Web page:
I hope this is a sign of things to come in 2013.  I found this newspaper clipping about the burial of Ferdinand Gustav Buring my 4x great Uncle.

Finding out about Ferdinand Gustav is helping me find out more about our Buring ancestors in Germany who have been a big brick wall in my research.  It’s gradually coming down now though, piece by piece.

[trove newspaper=88636818]

Dropsy is the reason given for Ferdinand’s death but without further details it is unknown whether this was a heart condition or something else.  I’m hoping to get a photo of his headstone, if he had one.


Probate Notice for Ferdinand Gustav Buring

Probate Notice for Ferdinand Gustav Buring

The Argus  Tuesday 10 August 1880, page 8  Trove


Royal Adelaide Show Archives

When I was looking at the map of the showgrounds for the Royal Adelaide Show last week I came across a building labelled Archives.  Whilst at the show I visited the Archives knowing that H Buring and Sobels had exhibits of their wines there over the years.

It was a pleasant surprise to find this cup in one of the display cabinets!!

Wine Show 1915 Silver Cup

Wine Show 1915 Silver Cup



Silver Cup awarded to H Buring & Sobels

Silver Cup awarded to H Buring & Sobels


I’d never thought of looking here for genealogical information before.  Now that I know the Archives exist I’d like to make a time to go and search them more thoroughly.  There may be other family treasures hidden within!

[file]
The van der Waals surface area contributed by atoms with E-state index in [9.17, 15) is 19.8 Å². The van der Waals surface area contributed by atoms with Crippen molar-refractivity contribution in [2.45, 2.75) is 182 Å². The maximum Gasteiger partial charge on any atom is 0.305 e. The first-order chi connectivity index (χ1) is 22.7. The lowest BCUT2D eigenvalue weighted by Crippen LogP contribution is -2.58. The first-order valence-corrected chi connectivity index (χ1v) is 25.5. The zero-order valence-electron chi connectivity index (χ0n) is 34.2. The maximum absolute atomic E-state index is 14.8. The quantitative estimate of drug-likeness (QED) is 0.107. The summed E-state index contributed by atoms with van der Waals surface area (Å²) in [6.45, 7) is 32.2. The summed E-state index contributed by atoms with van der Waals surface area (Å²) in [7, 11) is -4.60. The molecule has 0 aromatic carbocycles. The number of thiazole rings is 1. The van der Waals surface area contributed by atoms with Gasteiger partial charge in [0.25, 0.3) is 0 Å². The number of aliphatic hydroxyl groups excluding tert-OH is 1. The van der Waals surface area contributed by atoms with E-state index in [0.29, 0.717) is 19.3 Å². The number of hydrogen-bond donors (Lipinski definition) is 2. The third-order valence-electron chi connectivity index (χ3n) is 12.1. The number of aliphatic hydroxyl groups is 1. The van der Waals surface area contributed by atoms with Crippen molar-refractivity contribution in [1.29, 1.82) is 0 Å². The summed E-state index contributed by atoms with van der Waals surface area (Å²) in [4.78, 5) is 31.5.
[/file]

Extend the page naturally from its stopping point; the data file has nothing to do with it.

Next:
An old dodgem car and passenger

An old Dodgem Car and Passenger


Old laughing clown game

Old Laughing Clown Game


Have you found any information about your ancestors in rural or state show memorabilia or archives?


Großvater Buring

My 2x great grandfather Heinrich Franz Rudolph Buring was addressed by his grandchildren as Großvater the formal German term Grandfather.  Born 25 Aug 1844 in Berlin, Prussia he came to South Australia with his parents and brothers on the Princess Louise in 1849.

Picture of Heinrich Franz Rudolph Buring

Heinrich Franz Rudolph Buring President of the Adelaider Liedertafel

In 1858 at the age of 13 he went to work for tobacconists F. Armbruster & Uhlmann as an errand boy.  Working his way up Rudolph became a partner in 1878 and sole proprietor in 1897.

My cousin Ian was wondering what had happened to the Buring Pipe Collection and I found out today while I was searching Trove!!  Although on Trove it is listed as the ‘Burning’ Pipe Collection I know that it is the right one because of the blurb.